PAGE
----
Oral history is a well-established methodological approach for historians and social scientists to collect data about people’s lives, providing both contextual and meaningful information as well as descriptions about the past [35]. The use of oral history in agriculture as a methodological tool for data generation has also received substantial attention [36,37,38,39,40]. It is an important and practical research tool as it first exposes individual life experiences and voices that are often not heard or that documentary history fails to explain. Second, it helps understand farmers’ motivations, sentiments and meanings to changes in farming practices and larger structural forces affecting them [35,36].
In China, the use of oral histories is not only practical but also necessary due to the significant lack of socio-economic data and written historical records at the village level. While statistical information on population, income and household data has been widely collected through surveys [41], the history, stories, and lifestyles in villages have been passed from generation to generation mainly orally. However, in recent years, and driven mainly by the impact of industrialization and rapid urbanization, many farmers, especially the young, give up agriculture and migrate to the cities in search for jobs. Consequently, the current elderly farmers—the only population who still preserves the memory of traditional farming practices—seem unable to pass on their knowledge [31].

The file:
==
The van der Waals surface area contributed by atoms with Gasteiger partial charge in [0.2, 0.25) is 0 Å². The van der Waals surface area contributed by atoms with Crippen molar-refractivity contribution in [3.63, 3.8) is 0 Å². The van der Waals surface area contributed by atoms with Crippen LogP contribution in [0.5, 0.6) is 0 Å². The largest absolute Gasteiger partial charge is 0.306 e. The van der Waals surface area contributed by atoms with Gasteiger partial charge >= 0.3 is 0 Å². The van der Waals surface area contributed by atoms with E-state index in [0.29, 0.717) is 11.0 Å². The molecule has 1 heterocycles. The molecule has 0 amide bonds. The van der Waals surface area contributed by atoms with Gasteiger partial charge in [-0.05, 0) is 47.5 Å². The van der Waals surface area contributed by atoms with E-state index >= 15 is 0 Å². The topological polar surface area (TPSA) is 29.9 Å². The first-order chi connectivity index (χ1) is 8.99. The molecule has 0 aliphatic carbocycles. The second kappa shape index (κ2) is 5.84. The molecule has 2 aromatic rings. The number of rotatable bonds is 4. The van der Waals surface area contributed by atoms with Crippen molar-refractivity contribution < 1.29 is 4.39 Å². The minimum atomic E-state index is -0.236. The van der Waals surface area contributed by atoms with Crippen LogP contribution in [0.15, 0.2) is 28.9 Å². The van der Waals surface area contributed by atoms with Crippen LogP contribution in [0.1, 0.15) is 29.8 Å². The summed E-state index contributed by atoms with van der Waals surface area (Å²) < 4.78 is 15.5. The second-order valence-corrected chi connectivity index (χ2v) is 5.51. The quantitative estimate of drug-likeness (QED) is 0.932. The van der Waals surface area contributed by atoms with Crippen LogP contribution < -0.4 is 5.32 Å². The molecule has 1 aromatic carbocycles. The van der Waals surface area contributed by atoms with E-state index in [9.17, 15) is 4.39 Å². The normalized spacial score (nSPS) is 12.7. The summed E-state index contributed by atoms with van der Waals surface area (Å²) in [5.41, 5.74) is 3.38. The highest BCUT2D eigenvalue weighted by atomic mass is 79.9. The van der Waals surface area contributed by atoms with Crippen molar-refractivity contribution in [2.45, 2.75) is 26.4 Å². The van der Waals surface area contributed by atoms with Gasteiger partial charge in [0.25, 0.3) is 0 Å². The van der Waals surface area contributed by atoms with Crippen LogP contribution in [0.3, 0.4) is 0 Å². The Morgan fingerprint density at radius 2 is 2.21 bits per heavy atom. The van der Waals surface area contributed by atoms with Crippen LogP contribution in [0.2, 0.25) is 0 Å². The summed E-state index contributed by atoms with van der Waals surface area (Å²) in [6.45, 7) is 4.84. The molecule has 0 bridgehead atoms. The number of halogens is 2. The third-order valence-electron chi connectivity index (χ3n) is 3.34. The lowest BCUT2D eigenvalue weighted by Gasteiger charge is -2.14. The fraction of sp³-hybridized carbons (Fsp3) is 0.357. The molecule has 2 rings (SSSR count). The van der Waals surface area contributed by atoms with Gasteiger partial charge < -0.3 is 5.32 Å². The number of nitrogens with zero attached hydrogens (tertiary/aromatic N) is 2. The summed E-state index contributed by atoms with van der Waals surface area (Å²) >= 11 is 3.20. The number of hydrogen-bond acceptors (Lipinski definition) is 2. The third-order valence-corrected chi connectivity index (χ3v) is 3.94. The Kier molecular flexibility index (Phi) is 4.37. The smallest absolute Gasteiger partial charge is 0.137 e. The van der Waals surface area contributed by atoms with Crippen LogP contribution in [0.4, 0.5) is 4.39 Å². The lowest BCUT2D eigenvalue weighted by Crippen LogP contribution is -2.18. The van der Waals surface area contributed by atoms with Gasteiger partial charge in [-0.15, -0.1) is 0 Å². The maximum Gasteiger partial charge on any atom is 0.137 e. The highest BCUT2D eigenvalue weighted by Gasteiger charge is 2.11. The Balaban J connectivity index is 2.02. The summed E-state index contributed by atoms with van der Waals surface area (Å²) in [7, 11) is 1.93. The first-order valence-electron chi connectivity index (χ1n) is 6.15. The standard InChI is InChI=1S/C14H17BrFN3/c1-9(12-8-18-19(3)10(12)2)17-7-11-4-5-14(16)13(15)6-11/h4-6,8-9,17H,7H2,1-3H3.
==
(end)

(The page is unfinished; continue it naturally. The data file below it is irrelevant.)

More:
In this context, Tianshanzhuang’s predominantly elderly farming population offers a unique opportunity to collect contextually relevant information about historical farming practices and knowledge that would otherwise be lost. This study uses oral histories from the Tianshanzhuang village to: (1) examine changes in agriculture production across three historical periods; (2) elicit information useful to estimate the broad environmental impact of different practices; and (3) identify basic criteria indicated by interviewees as required to reintroduce key practices or their equivalents for successfully integrating traditional farming practices into future agricultural policies.

2.3. Oral Histories Data Collection and Analysis

Oral histories were documented from a population sample of 31 elderly farmers in the village belonging to three age groups: over 80 years old, between 70 and 79, and between 50 and 69 (see Table 1). These were chosen in order to identify changes in farming practices across three main periods of Chinese recent history: Pre-Liberation period (1949), Collective Economy period (1950s–1970s), and Open and Reform period (since 1980s onwards). Interviewees for the eldest group included all the farmers, excluding those living outside the village, and incapable of communication. For the second age group, interviews were facilitated by the Head of the Old People’s Association of the village, and members of the last group were nominated by the Vice-Head of the Village Committee.